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What will we do?  words from the shabbat after the tree of life murders

11/03/2018 12:44:57 PM


The following is a transcript of the words delivered to our congregation on November 2, 2018:

This past week, family and friends gathered to bury their loved ones murdered in the Tree of Life synagogue in Pittsburgh.  This week’s Torah portion begins with a burial too.  In the Torah’s story, Abraham lovingly buries his wife Sarah in the cave of Machpelah in Hebron.  But this is only the beginning of the Torah portion.

The story continues:  After his period of mourning has ended, Abraham’s thoughts immediately turn to the future, to the next generation.  He charges his servant to travel to the land of his birth and bring back a wife for Isaac. 

The servant travels to Mesopotamia, to the city of Nahor.  He stops by a well and prays for a sign that he will choose the right woman.  The sign he asks for is this: “Let the maiden to whom I say, ‘Please, lower your jar that I may drink’ and who shall say ‘Drink, and I will also water your camels’ – let her be the one appointed for Isaac.”

Rebecca appears at the well, and when Abraham’s servant, a stranger to her, asks for water from her jar – she quickly gives water to him, and offers to draw water for his ten camels as well.   

In the Torah’s story, Rebecca’s essential kindness and her hospitality to strangers are what identify her as the future wife of Isaac, the mother of the next generation.  These values of loving kindness and of caring for the stranger are the essence of who we are as a Jewish community. 

In Pittsburgh, the Jewish community was targeted because of our support for immigrants and refugees.*    Tonight, we say: We will not let acts of hatred deter us from our mission.  We will live with justice and goodness, embracing the values that made us a target. For if we abandon these values, then we have lost the essence of who we are. We cannot let that happen.

And tonight, we remember that we are not alone.  These past days have seen an outpouring of support from our Muslim friends, our Christian friends, our friends of many faiths, and our friends of no faiths.  We have heard from so many who are committed to realizing the American ideal articulated by George Washington in his letter to the Hebrew Congregation of Newport, RI: “Our government gives to bigotry no sanction, to persecution, no assistance.”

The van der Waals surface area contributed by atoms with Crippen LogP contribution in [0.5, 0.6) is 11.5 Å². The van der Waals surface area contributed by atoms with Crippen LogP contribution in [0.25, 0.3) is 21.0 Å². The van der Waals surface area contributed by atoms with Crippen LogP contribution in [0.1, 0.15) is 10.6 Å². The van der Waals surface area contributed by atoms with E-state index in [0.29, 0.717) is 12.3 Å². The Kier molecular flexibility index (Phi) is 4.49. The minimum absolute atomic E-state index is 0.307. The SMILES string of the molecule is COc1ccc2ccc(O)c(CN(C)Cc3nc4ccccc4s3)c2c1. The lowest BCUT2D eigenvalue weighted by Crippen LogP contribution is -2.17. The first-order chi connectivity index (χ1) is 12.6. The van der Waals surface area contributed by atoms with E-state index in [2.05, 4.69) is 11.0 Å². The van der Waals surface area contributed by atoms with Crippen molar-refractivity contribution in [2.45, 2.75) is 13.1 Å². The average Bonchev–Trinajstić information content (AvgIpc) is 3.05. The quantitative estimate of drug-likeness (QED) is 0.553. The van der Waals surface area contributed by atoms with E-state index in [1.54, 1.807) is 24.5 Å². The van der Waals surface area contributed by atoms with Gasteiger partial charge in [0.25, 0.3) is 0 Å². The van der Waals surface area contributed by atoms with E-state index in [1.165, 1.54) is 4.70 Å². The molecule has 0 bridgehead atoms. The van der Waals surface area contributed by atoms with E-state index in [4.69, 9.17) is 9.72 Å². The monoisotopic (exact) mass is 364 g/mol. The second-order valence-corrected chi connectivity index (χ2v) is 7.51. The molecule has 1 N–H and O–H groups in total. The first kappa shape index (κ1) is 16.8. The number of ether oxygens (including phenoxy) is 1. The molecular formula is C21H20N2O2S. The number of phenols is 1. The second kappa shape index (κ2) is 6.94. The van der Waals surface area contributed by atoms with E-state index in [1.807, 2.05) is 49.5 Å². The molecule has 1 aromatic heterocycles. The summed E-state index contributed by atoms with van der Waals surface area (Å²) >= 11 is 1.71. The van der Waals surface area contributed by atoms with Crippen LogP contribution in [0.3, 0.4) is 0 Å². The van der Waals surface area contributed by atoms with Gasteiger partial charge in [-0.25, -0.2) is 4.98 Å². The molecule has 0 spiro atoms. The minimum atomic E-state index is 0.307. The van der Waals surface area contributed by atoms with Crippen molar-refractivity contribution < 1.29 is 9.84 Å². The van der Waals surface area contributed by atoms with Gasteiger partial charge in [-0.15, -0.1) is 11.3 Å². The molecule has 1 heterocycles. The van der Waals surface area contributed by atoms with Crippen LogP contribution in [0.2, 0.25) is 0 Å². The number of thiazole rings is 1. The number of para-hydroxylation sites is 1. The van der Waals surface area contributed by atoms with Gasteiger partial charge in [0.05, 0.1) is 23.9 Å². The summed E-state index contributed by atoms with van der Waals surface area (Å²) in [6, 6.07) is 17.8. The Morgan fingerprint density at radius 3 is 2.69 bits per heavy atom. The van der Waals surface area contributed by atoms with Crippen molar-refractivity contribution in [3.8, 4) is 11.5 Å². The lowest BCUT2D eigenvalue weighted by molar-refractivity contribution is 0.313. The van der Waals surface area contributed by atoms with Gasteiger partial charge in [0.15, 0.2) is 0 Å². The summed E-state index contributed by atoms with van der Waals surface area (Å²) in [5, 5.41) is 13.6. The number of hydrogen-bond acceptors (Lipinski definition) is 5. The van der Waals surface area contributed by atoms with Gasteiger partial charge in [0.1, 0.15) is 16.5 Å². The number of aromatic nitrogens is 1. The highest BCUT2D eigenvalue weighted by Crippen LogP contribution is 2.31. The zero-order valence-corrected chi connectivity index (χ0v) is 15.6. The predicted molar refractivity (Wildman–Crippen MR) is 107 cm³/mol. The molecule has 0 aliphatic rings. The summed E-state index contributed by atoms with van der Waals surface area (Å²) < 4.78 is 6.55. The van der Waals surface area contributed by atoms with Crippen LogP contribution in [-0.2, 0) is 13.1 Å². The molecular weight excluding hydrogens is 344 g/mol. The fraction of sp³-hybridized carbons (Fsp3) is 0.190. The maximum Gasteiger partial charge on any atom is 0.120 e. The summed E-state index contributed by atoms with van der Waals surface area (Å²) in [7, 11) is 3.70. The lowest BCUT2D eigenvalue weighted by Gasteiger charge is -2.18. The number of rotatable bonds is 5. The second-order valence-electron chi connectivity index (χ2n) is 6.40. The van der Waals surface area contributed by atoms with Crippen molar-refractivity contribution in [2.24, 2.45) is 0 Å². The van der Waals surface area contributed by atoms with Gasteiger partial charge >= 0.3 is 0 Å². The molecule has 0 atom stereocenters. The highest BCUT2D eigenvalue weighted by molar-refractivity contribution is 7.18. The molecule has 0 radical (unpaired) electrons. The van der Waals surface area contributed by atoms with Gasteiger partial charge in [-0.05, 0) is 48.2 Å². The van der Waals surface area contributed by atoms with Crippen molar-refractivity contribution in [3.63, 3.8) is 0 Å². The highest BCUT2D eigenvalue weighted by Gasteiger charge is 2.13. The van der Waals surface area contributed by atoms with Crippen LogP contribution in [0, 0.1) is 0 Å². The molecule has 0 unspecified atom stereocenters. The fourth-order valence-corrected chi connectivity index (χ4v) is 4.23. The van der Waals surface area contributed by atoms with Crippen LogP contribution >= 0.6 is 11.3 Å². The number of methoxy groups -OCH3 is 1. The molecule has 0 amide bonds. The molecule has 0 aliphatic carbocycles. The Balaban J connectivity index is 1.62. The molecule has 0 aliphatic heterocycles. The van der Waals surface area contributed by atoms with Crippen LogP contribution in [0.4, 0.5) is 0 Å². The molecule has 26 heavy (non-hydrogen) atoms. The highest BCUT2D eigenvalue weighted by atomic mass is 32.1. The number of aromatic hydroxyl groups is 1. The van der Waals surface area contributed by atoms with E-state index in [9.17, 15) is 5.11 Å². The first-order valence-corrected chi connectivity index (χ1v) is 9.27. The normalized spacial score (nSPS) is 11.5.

To those friends of all faiths and backgrounds who are here tonight, to all who have made known your care and support so powerfully – Thank you.  You stand with us.  And we stand with you.  We stand for each other because we know the truth articulated by Dr. Martin Luther King, the truth that “we are tied together in a single garment of destiny.”

Finally, after a tragedy it is natural to ask why something like this happened.   To ask “why” is an expression of our sadness and pain.  Even if we were able to fully answer the question why, that answer would not remove the pain we feel.  The “why” question is important, but it is too big and complex and multi-faceted to address as I speak to you tonight.  We will talk about that question in the weeks ahead.  And I want you to know that you maya always reach out to me individually with your “why” question.  That’s why I am here.  

This evening I wish to close not with the question “why” but with the question “what?”  What will we do in the coming days?

Tonight, I feel greater resolve to embrace and live the values of those at the Tree of Life synagogue. That clarity gives me strength.  I know that it can feel overwhelming to think about all the work we must do to repair this broken world.  Yes, there is so much to do. But I ask you tonight to consider one thing you can do, one simple act of righteousness.  Just one thing.    Don’t be overwhelmed thinking about all we have to do.  Think about one thing that you can do.
There are so many good people and organizations working to assist immigrants and refugees, fight racism and hatred and bigotry in all its forms, protect our environment, help Jewish communities flourish, and strengthen our American democracy.  Identify just one organization and give it your support.

You can also make a difference on a personal level.  Like Rebecca at the well, make a point to greet those you don’t know. Act with kindness.  Listen to others.  Choose your words with care.  Build relationships of trust and mutual respect.  In doing so you will see that there are many, many good people in this world.  When you encounter that goodness, you will be strengthened by it.

My friends, my community, my loved ones:  I know that goodness will win in the end.  We will stand with each other.  We will draw strength from the love that connects us.  And we will build this world from love.

We Will Build This World From Love - Olam Chesed Yivaneh

*NBC news reported the following:  “In a post on the social network Gab, the accused shooter, Robert Bowers, 46, linked to a directory of synagogues participating in a HIAS event, National Refugee Shabbat, saying he "appreciated" the list. As part of the elaborate anti-Semitic conspiracy theory to which he subscribed — which prosecutors say motivated his crime — Bowers claimed that HIAS was working to bring people to the United States to do violence.”  According to many news reports, Bowers’ final post on Gab read: “HIAS likes to bring invaders that kill our people. I can’t sit by and watch my people get slaughtered. Screw your optics, I’m going in.” 


Sat, December 7 2019 9 Kislev 5780